Our glances clanged. Sword. Shield.
“You would do such things?”
Under the table my fists tightened. I nodded.
His scorn knifed through me. “A penitent’s ride? You wouldn’t shame yourself in that way.”
“You don’t believe me? I’d make such a ride, if it means you repeal this law.”
Speculation flared as he stared at me. I knew that look.
Then he clicked his fingers. The serving boy ran to his side. “More ale.”
The serving boy poured, his hand shaking.
In a single gulp Leofric drained it and slammed the tankard down on the table. “Again.”
Once more the boy poured.
He drained that too.
All chatter in the hall had turned as quiet as church prayers. From the tables below folk began to listen and watch openly.
Leofric threw down the tankard. It rolled off the table, onto the floor. “You say you would ride, but you would not.”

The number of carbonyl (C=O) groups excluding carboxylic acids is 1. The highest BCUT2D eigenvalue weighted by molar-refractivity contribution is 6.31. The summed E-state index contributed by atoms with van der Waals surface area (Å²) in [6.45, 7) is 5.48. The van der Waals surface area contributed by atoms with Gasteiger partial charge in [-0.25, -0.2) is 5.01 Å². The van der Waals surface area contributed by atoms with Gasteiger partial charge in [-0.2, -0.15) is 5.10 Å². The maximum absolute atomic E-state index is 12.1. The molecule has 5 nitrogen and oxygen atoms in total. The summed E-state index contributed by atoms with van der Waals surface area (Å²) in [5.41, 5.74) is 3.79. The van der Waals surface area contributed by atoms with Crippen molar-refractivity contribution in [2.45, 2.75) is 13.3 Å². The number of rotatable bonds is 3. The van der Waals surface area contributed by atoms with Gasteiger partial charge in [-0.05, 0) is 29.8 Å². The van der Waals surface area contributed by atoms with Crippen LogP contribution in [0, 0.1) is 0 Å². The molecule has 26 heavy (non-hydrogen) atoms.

“Are you saying I don’t keep my word?” Each word I made a dart. “I can assure you, my lord, unlike some, I always keep my word.”
His glare scorched, but mine was equal to it.
“You wouldn’t shame yourself in that way. You would ride through the streets, of Coventry, in only your shift? Like an adulteress? Like a whore?”
As if he had struck me, I reeled.
This from the man to whom I had pledged my body.
For the sake of Coventry.
With my breath came courage deep from my lungs. “It would be no shame to me to save my people.”
He leaned so close I could almost lick the ale from his tongue.
“And would you ride – naked?”
Quote from NAKED: A Novel of Lady Godiva by Eliza Redgold
NAKED Book Cover Blurb
We know her name. We know of her naked ride. We don’t know her true story.